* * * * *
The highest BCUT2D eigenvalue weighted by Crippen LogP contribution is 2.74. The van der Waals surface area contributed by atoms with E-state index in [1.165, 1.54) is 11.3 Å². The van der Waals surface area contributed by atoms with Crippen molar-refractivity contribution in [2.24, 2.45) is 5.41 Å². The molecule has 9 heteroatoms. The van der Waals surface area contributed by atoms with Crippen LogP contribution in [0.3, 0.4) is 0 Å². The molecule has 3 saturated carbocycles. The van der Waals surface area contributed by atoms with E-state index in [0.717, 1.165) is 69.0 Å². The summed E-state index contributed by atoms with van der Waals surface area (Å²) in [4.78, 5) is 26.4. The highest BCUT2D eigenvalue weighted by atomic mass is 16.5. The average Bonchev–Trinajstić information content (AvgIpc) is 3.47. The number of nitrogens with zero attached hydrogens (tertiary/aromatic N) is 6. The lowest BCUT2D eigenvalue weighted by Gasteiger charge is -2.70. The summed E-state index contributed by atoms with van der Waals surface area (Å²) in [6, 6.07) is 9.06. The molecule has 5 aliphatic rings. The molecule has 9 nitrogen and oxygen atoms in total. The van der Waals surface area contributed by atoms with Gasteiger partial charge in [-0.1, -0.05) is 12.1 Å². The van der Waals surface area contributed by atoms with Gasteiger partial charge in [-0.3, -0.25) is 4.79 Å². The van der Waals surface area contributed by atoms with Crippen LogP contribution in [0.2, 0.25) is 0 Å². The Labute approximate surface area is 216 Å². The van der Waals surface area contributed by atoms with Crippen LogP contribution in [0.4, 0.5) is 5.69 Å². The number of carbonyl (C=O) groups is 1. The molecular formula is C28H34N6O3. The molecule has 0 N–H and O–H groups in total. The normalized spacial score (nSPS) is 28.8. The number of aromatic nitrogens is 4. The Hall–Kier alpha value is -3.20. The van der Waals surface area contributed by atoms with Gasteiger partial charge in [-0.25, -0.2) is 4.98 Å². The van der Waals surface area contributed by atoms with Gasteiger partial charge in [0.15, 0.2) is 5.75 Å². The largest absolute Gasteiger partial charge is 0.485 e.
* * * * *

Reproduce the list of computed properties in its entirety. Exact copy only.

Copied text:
The highest BCUT2D eigenvalue weighted by Crippen LogP contribution is 2.74. The van der Waals surface area contributed by atoms with E-state index in [1.165, 1.54) is 11.3 Å². The van der Waals surface area contributed by atoms with Crippen molar-refractivity contribution in [2.24, 2.45) is 5.41 Å². The molecule has 9 heteroatoms. The van der Waals surface area contributed by atoms with Crippen LogP contribution in [0.3, 0.4) is 0 Å². The molecule has 3 saturated carbocycles. The van der Waals surface area contributed by atoms with E-state index in [0.717, 1.165) is 69.0 Å². The summed E-state index contributed by atoms with van der Waals surface area (Å²) in [4.78, 5) is 26.4. The highest BCUT2D eigenvalue weighted by atomic mass is 16.5. The average Bonchev–Trinajstić information content (AvgIpc) is 3.47. The number of nitrogens with zero attached hydrogens (tertiary/aromatic N) is 6. The lowest BCUT2D eigenvalue weighted by Gasteiger charge is -2.70. The summed E-state index contributed by atoms with van der Waals surface area (Å²) in [6, 6.07) is 9.06. The molecule has 5 aliphatic rings. The molecule has 9 nitrogen and oxygen atoms in total. The van der Waals surface area contributed by atoms with Gasteiger partial charge in [-0.1, -0.05) is 12.1 Å². The van der Waals surface area contributed by atoms with Gasteiger partial charge in [-0.3, -0.25) is 4.79 Å². The van der Waals surface area contributed by atoms with Crippen LogP contribution in [0.2, 0.25) is 0 Å². The Labute approximate surface area is 216 Å². The van der Waals surface area contributed by atoms with Crippen LogP contribution in [0.4, 0.5) is 5.69 Å². The number of carbonyl (C=O) groups is 1. The molecular formula is C28H34N6O3. The molecule has 0 N–H and O–H groups in total. The normalized spacial score (nSPS) is 28.8. The number of aromatic nitrogens is 4. The Hall–Kier alpha value is -3.20. The van der Waals surface area contributed by atoms with Gasteiger partial charge in [-0.25, -0.2) is 4.98 Å². The van der Waals surface area contributed by atoms with Gasteiger partial charge in [0.15, 0.2) is 5.75 Å². The largest absolute Gasteiger partial charge is 0.485 e.